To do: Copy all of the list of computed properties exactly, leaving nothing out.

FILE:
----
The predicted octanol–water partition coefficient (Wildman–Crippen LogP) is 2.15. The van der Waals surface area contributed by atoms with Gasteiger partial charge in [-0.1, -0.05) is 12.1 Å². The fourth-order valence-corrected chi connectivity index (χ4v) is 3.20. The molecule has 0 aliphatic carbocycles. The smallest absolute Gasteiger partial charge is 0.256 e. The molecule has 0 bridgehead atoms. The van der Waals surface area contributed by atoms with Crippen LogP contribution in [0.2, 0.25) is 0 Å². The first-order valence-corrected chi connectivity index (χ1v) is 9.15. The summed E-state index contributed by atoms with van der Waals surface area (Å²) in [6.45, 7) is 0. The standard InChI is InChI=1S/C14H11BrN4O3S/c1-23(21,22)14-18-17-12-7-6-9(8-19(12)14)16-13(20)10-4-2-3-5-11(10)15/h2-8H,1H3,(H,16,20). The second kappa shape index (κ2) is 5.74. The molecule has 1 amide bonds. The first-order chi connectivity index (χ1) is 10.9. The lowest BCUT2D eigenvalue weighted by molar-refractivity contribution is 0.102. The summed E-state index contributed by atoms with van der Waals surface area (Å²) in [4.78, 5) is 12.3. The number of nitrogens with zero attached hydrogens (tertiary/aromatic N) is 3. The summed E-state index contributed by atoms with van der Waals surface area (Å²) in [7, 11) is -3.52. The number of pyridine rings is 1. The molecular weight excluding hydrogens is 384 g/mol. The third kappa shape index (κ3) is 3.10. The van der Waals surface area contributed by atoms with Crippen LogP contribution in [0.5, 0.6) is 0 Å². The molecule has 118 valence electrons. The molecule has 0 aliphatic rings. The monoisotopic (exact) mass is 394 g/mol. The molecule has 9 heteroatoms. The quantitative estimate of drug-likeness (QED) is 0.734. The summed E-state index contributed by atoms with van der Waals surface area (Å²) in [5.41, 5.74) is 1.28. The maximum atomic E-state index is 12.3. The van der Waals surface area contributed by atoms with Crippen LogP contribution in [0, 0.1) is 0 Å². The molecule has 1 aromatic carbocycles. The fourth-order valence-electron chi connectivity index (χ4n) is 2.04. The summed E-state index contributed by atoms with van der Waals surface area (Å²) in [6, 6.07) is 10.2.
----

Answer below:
The predicted octanol–water partition coefficient (Wildman–Crippen LogP) is 2.15. The van der Waals surface area contributed by atoms with Gasteiger partial charge in [-0.1, -0.05) is 12.1 Å². The fourth-order valence-corrected chi connectivity index (χ4v) is 3.20. The molecule has 0 aliphatic carbocycles. The smallest absolute Gasteiger partial charge is 0.256 e. The molecule has 0 bridgehead atoms. The van der Waals surface area contributed by atoms with Crippen LogP contribution in [0.2, 0.25) is 0 Å². The first-order valence-corrected chi connectivity index (χ1v) is 9.15. The summed E-state index contributed by atoms with van der Waals surface area (Å²) in [6.45, 7) is 0. The standard InChI is InChI=1S/C14H11BrN4O3S/c1-23(21,22)14-18-17-12-7-6-9(8-19(12)14)16-13(20)10-4-2-3-5-11(10)15/h2-8H,1H3,(H,16,20). The second kappa shape index (κ2) is 5.74. The molecule has 1 amide bonds. The first-order chi connectivity index (χ1) is 10.9. The lowest BCUT2D eigenvalue weighted by molar-refractivity contribution is 0.102. The summed E-state index contributed by atoms with van der Waals surface area (Å²) in [4.78, 5) is 12.3. The number of nitrogens with zero attached hydrogens (tertiary/aromatic N) is 3. The summed E-state index contributed by atoms with van der Waals surface area (Å²) in [7, 11) is -3.52. The number of pyridine rings is 1. The molecular weight excluding hydrogens is 384 g/mol. The third kappa shape index (κ3) is 3.10. The van der Waals surface area contributed by atoms with Crippen LogP contribution in [0.5, 0.6) is 0 Å². The molecule has 118 valence electrons. The molecule has 0 aliphatic rings. The monoisotopic (exact) mass is 394 g/mol. The molecule has 9 heteroatoms. The quantitative estimate of drug-likeness (QED) is 0.734. The summed E-state index contributed by atoms with van der Waals surface area (Å²) in [5.41, 5.74) is 1.28. The maximum atomic E-state index is 12.3. The van der Waals surface area contributed by atoms with Crippen LogP contribution in [0, 0.1) is 0 Å². The molecule has 1 aromatic carbocycles. The fourth-order valence-electron chi connectivity index (χ4n) is 2.04. The summed E-state index contributed by atoms with van der Waals surface area (Å²) in [6, 6.07) is 10.2.